Tetracyclines inhibit activated B cell function

Igor I. Kuzin, Jennifer E. Snyder, Gregory D. Ugine, Dongming Wu, Sang Lee, Timothy Bushnell, Richard A. Insel, Faith M. Young, Andrea Bottaro

Research output: Contribution to journalArticlepeer-review

48 Scopus citations

Abstract

Tetracyclines have recently been shown to exert a number of pleiotropic anti-inflammatory and immunomodulatory activities, independent of their antibiotic properties. These include the ability to inhibit metalloproteinases (MP), a class of enzymes involved in crucial cellular functions such as the shedding of soluble mediators and their receptors from the cell surface, as well as interaction with, and remodeling of, the extracellular matrix. Here we report that doxycycline at therapeutic concentrations (1-5 μg/ml) significantly suppresses Ig secretion and class switching by in vitro activated murine B cells. Suppression of Ig secretion correlates with a decrease in levels of mRNA for the terminal B cell differentiation-associated genes Blimp-1 and mad-4, as well as to a reduction in expression of the plasma cell markers Syndecan-1 and J chain. Inhibition of class switching occurs at the recombination stage and is also induced by other MP inhibitors, including tetracycline analogs lacking antibiotic activity and the chemically unrelated hydroxamate KB8301. These novel, direct effects of MP inhibitors on B lymphocytes suggest an intrinsic role for MP in B cell activation and likely explain some of the observed in vivo immunomodulatory properties of tetracyclines. Moreover, these findings have significant implications for tetracycline therapy in Ig-mediated autoimmune or allergic diseases and raise questions about the use of doxycycline-inducible transgenic systems for the study of B cell function.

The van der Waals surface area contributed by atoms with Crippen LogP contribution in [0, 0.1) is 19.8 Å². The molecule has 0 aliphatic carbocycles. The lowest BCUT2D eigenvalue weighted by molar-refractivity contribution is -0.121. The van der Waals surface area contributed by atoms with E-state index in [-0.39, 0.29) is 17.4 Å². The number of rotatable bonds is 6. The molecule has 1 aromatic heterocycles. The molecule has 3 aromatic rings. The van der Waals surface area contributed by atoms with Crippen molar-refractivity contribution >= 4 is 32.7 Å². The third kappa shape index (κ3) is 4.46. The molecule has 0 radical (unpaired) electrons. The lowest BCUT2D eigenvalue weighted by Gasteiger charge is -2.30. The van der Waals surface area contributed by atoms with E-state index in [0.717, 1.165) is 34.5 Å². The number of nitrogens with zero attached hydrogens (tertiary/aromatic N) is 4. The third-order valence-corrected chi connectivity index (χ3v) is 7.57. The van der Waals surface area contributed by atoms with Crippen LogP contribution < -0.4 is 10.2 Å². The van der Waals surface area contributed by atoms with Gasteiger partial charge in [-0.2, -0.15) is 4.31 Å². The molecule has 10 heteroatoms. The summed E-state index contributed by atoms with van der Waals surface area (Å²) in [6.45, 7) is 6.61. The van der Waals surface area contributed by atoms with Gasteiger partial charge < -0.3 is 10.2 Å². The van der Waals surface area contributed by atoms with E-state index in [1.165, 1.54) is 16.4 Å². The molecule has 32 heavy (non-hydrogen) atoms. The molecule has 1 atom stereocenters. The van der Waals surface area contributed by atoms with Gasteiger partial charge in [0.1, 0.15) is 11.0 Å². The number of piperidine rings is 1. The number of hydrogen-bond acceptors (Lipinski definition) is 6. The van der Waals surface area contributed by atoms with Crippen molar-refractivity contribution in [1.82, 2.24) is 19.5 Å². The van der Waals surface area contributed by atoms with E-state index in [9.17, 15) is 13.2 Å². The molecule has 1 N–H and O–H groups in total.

Original languageEnglish (US)
Pages (from-to)921-931
Number of pages11
JournalInternational Immunology
Volume13
Issue number7
DOIs
StatePublished - 2001
Externally publishedYes

All Science Journal Classification (ASJC) codes

  • Immunology and Allergy
  • Immunology

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